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Relaxation and Stiffening Dynamics of a Single Semiflexible Polymer Chain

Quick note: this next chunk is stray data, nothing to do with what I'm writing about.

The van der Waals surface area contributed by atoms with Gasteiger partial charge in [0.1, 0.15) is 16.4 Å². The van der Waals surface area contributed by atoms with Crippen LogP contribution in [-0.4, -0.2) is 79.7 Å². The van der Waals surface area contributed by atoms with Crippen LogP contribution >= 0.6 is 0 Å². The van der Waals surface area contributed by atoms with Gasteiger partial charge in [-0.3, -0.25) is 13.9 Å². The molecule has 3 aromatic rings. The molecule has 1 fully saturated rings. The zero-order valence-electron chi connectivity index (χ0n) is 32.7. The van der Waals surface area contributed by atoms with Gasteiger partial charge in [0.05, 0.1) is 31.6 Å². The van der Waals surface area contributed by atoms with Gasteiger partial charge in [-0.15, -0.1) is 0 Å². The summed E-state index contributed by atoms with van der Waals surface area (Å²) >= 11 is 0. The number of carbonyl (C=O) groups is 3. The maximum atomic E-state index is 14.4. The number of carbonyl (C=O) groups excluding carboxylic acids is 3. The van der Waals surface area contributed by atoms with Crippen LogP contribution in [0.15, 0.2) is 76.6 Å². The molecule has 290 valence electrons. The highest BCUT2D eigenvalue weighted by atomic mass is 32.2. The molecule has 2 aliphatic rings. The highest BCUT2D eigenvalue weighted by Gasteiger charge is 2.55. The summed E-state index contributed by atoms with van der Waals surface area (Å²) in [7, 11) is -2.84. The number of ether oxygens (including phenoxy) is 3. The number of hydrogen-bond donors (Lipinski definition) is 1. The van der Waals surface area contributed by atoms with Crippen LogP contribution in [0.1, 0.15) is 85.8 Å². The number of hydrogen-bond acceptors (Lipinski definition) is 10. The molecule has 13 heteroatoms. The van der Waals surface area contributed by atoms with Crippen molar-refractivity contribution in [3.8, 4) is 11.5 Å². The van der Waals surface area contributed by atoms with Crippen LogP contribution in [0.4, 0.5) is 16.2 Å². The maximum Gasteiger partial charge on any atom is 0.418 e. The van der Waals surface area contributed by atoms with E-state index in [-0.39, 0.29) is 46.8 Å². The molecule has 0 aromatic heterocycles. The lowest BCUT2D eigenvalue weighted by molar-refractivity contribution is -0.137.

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Both synthetic and biological polymers are a challenge to study because of the many features and functional roles they carry. A good understanding of the macromolecule's dynamical properties is essential for biological processes such as the cytoskeleton dynamics of actin or in creating novel materials such as biodegradable nanocomposites. Here we focus on the Brownian dynamics of single semiflexible polymer chains, speci cally the relaxation and stiffening behaviors. To date, the transient modeling of dilute solutions has concentrated mainly on flexible chains. Semiflexible polymers, with a persistence length comparable to or larger than their contour length show distinct properties in solution. Brownian dynamics simulations based on a discretized version of the Kratky-Porod chain model were employed. First, the relaxation of a bead-rod polymer chain from an initially straight configuration was followed. Through a scaling-law analysis, universal relaxation laws were determined covering all time scales. A correlation describing the properties studied by the single parameter of chain length was noticed. Based on this, we were able to confirm and explain the chain's stress and optical properties, as well as derive a nonlinear stress-optic law valid for semiflexible chains at any time period. Also, we determine the relaxation for long semiflexible chains exhibit two intermediate-time behaviors, as a result of the interplay of Brownian and bending forces on the link tensions. A second project involved the relaxation dynamics of a worm-like bead-spring chain. Existing relaxation simulations of this bead-spring model are limited to the stress behavior. Here we monitor the short and intermediate-time relaxation behaviors of a nearly extended semiflexible chain. We also look at the effects of the Kuhn length on a chain of constant length. Finally, the interesting behavior of the coil-helix-rod stiffening transition was studied. When subjected to external forces or a change in solution conditions the macromolecule may stiffen. Being able to control the chain stiffness is of technological importance especially for nanotechnology devices where the constraint of the walls limits the entropy available to the chain. We have successfully simulated the transient conformational behavior and subsequently understand the chain dynamics involved through analysis of the chain's length, width, and stress.